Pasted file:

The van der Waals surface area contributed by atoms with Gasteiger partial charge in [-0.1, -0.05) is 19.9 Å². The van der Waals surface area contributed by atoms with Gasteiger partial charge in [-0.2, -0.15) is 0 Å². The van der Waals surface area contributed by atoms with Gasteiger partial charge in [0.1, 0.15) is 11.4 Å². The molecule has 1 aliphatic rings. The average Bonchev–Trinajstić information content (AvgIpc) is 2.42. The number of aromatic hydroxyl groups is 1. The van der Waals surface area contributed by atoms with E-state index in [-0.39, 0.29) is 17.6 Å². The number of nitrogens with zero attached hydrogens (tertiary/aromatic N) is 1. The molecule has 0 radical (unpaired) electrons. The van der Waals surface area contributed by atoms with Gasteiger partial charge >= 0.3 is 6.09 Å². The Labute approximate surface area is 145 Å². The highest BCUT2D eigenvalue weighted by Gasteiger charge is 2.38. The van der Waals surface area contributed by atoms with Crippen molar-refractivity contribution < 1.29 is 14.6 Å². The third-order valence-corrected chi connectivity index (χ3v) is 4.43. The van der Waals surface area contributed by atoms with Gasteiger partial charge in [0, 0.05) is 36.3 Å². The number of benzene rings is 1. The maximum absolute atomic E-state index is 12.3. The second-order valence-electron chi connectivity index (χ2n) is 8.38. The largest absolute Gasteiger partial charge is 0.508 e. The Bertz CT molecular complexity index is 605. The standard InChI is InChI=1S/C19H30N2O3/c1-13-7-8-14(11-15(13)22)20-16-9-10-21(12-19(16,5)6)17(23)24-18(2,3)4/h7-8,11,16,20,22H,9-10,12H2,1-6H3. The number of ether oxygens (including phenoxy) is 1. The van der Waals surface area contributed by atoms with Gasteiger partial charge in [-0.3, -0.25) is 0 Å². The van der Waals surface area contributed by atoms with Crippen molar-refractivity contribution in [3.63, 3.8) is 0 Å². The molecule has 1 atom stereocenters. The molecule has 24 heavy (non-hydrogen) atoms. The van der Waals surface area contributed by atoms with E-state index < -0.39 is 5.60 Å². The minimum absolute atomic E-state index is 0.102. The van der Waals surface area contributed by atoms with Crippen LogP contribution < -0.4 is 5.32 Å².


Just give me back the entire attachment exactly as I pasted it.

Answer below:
The van der Waals surface area contributed by atoms with Gasteiger partial charge in [-0.1, -0.05) is 19.9 Å². The van der Waals surface area contributed by atoms with Gasteiger partial charge in [-0.2, -0.15) is 0 Å². The van der Waals surface area contributed by atoms with Gasteiger partial charge in [0.1, 0.15) is 11.4 Å². The molecule has 1 aliphatic rings. The average Bonchev–Trinajstić information content (AvgIpc) is 2.42. The number of aromatic hydroxyl groups is 1. The van der Waals surface area contributed by atoms with E-state index in [-0.39, 0.29) is 17.6 Å². The number of nitrogens with zero attached hydrogens (tertiary/aromatic N) is 1. The molecule has 0 radical (unpaired) electrons. The van der Waals surface area contributed by atoms with Gasteiger partial charge >= 0.3 is 6.09 Å². The Labute approximate surface area is 145 Å². The highest BCUT2D eigenvalue weighted by Gasteiger charge is 2.38. The van der Waals surface area contributed by atoms with Crippen molar-refractivity contribution < 1.29 is 14.6 Å². The third-order valence-corrected chi connectivity index (χ3v) is 4.43. The van der Waals surface area contributed by atoms with Gasteiger partial charge in [0, 0.05) is 36.3 Å². The number of benzene rings is 1. The maximum absolute atomic E-state index is 12.3. The second-order valence-electron chi connectivity index (χ2n) is 8.38. The largest absolute Gasteiger partial charge is 0.508 e. The Bertz CT molecular complexity index is 605. The standard InChI is InChI=1S/C19H30N2O3/c1-13-7-8-14(11-15(13)22)20-16-9-10-21(12-19(16,5)6)17(23)24-18(2,3)4/h7-8,11,16,20,22H,9-10,12H2,1-6H3. The number of ether oxygens (including phenoxy) is 1. The van der Waals surface area contributed by atoms with Gasteiger partial charge in [-0.3, -0.25) is 0 Å². The van der Waals surface area contributed by atoms with Crippen molar-refractivity contribution in [3.63, 3.8) is 0 Å². The molecule has 1 atom stereocenters. The molecule has 24 heavy (non-hydrogen) atoms. The van der Waals surface area contributed by atoms with E-state index < -0.39 is 5.60 Å². The minimum absolute atomic E-state index is 0.102. The van der Waals surface area contributed by atoms with Crippen LogP contribution < -0.4 is 5.32 Å².